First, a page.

Last updated: 22 Jul, 2019
Published on: 9 Mar, 2015
How to turn your rescue group into a non-profit organisation
Passion. Care. A genuine love for animals. These three ingredients are the catalysts for setting up a rescue group. However, as your group grows, creating a legal entity becomes not only advantageous, but a necessity. We’ve put together a simple chart to help guide you through the steps you’ll need to take to establish your group as a legal entity.
Firstly, let’s cover why it’s important to establish your rescue group as a legal entity. A couple of major benefits are allowing you to accept donations from the public, as well as protecting you and your group financially. In summary, it’ll allow you to:
- legally solicit donations through fundraising to support your activities
- give individuals or organisations that donate money to your group the opportunity to claim a tax deduction for their donation (DGR)
- mitigate against personal financial or legal risk
- meet your legal tax obligations
- legitimise your organisation in the eyes of the public and supporters
- plan for the future.
Although it may seem complex at first glance, understand that this is a step-by-step process - it doesn’t have to be all done at once. It’s also not a requirement of PetRescue members (right now), but we recommend that you consider these points as your group develops into a larger, more accountable organisation.
Naturally, this process requires you to take on some legal obligations - we've broken it down into little bite-size chunks below;
1. Register for an Australian Business Number (ABN)
Applying for an ABN is the first step to becoming a fully-fledged rescue business. To find out why, read more here: Australian Business Register - Applying for an ABN.
2. Take out public liability insurance
Claims of personal injury or property damage can be incredibly expensive. Even if you’re not at fault, you may still incur considerable legal costs defending yourself.
Public liability insurance covers your rescue group while attending adoption events. It covers your staff, foster carers, volunteers and property in the case of grievances against third parties. Read more on the importance of PLI cover here.
It’s important to note that you must have an ABN prior to seeking PLI cover for your rescue group.
3. Register for Goods Service Tax (GST) if required
Goods and services tax (GST) is a broad based tax of 10% on the sale of most goods and services consumed in Australia.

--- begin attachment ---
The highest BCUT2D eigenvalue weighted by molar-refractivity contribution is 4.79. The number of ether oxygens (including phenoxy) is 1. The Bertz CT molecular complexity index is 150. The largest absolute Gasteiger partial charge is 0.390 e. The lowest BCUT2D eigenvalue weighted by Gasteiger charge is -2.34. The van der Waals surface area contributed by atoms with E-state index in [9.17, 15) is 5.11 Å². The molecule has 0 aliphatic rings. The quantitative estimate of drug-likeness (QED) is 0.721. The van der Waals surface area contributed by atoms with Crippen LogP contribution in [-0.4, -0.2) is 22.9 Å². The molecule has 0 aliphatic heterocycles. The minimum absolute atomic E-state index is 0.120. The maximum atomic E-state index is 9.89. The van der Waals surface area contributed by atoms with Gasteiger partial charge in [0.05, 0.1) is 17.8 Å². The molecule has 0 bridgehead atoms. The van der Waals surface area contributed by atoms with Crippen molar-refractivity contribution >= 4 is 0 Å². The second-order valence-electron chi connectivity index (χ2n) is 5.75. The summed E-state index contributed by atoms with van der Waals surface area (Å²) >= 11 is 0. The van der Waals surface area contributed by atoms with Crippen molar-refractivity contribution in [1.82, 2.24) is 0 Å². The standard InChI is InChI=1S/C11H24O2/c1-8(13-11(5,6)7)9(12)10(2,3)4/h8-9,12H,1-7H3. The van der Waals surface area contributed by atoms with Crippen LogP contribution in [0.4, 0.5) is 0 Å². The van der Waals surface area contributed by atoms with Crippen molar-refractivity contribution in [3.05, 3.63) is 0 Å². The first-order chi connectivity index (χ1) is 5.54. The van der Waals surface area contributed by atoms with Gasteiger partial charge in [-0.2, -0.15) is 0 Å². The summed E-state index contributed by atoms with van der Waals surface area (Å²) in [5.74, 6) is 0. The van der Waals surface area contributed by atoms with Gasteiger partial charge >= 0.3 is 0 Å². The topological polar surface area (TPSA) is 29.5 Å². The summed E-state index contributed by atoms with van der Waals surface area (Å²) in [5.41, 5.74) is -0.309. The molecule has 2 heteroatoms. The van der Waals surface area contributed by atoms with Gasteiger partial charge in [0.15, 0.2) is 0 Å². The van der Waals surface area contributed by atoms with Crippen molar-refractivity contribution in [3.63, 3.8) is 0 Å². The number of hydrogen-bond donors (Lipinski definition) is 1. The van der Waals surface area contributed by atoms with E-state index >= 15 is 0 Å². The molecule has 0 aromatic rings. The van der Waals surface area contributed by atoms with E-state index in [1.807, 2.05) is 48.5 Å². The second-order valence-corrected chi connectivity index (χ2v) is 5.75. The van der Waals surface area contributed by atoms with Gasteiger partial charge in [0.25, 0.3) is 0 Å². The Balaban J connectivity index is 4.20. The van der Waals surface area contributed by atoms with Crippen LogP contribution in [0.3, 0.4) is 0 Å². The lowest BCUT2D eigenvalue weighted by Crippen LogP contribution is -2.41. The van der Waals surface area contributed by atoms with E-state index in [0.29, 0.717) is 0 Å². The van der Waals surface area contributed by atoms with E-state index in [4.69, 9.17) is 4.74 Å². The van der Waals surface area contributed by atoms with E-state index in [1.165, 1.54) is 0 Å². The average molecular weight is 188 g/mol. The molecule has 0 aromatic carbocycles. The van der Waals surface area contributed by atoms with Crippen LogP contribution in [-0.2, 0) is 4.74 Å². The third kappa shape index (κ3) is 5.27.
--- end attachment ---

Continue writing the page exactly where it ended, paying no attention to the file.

Your non-profit organisation must register for GST if your GST turnover is $150,000 or more and you may choose to register if your GST annual turnover is lower. Read more about GST here.
4. Seek endorsement to access tax concessions from the ATO.
The ATO has a range of concessions available to not-for-profit organisations. To find out if you qualify, read this: Tax basics for not-for-profit organisations.
5. Seek ATO endorsement as a Deductible Gift Recipient (DGR)
A deductible gift recipient (DGR) is an organisation that is authorised to receive income tax deductible gifts and deductible contributions. As a rescue group, you may be eligible. Read more here: The endorsement process for deductible gift recipients.
6. Register as a charity with the Australian Charities and Not-for-profits Commission (ACNC)
Registering as a charity with the ACNC may also provide your group with a raft of benefits. Click here to read more - register my charity.
7. Obtain a license to fundraise
In order to conduct fundraising, or accept donations, you may need to obtain a fundraising licence. Find out more here: Getting your approvals in place.
It all might seem a little daunting, but trust us - getting professional assistance will help you navigate any complications your group may encounter in the future.
If you prefer not to embark on this by yourself, try putting a call out on Facebook to see if anyone in your immediate group of friends or vollies is a solicitor, accountant or tax agent, or if they can recommend someone to assist you.
[Disclaimer: this information should not replace professional advice you receive from a solicitor, accountant or registered tax agent. You should inform yourself of your legal obligations through additional sources, as this information is intended only to be an introductory summary]